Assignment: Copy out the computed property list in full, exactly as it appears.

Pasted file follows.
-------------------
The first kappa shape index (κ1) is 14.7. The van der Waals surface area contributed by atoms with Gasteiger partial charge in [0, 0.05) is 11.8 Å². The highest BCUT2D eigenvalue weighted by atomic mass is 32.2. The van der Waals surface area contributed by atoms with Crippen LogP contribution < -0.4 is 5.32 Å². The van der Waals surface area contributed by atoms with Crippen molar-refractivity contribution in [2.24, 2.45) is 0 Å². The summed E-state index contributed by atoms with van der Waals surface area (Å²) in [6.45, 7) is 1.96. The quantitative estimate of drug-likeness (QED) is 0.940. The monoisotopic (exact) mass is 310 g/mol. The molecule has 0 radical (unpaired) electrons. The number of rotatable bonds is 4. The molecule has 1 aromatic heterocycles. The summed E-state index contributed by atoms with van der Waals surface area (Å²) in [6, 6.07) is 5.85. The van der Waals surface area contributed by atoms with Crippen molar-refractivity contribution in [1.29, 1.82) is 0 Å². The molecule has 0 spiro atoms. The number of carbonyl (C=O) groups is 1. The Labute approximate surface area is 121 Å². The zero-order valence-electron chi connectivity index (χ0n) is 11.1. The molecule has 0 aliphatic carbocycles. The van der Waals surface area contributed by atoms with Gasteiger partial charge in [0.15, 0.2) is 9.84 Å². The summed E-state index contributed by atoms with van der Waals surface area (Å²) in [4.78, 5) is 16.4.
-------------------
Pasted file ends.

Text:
The first kappa shape index (κ1) is 14.7. The van der Waals surface area contributed by atoms with Gasteiger partial charge in [0, 0.05) is 11.8 Å². The highest BCUT2D eigenvalue weighted by atomic mass is 32.2. The van der Waals surface area contributed by atoms with Crippen LogP contribution < -0.4 is 5.32 Å². The van der Waals surface area contributed by atoms with Crippen molar-refractivity contribution in [2.24, 2.45) is 0 Å². The summed E-state index contributed by atoms with van der Waals surface area (Å²) in [6.45, 7) is 1.96. The quantitative estimate of drug-likeness (QED) is 0.940. The monoisotopic (exact) mass is 310 g/mol. The molecule has 0 radical (unpaired) electrons. The number of rotatable bonds is 4. The molecule has 1 aromatic heterocycles. The summed E-state index contributed by atoms with van der Waals surface area (Å²) in [6, 6.07) is 5.85. The van der Waals surface area contributed by atoms with Crippen molar-refractivity contribution in [1.29, 1.82) is 0 Å². The molecule has 0 spiro atoms. The number of carbonyl (C=O) groups is 1. The Labute approximate surface area is 121 Å². The zero-order valence-electron chi connectivity index (χ0n) is 11.1. The molecule has 0 aliphatic carbocycles. The van der Waals surface area contributed by atoms with Gasteiger partial charge in [0.15, 0.2) is 9.84 Å². The summed E-state index contributed by atoms with van der Waals surface area (Å²) in [4.78, 5) is 16.4.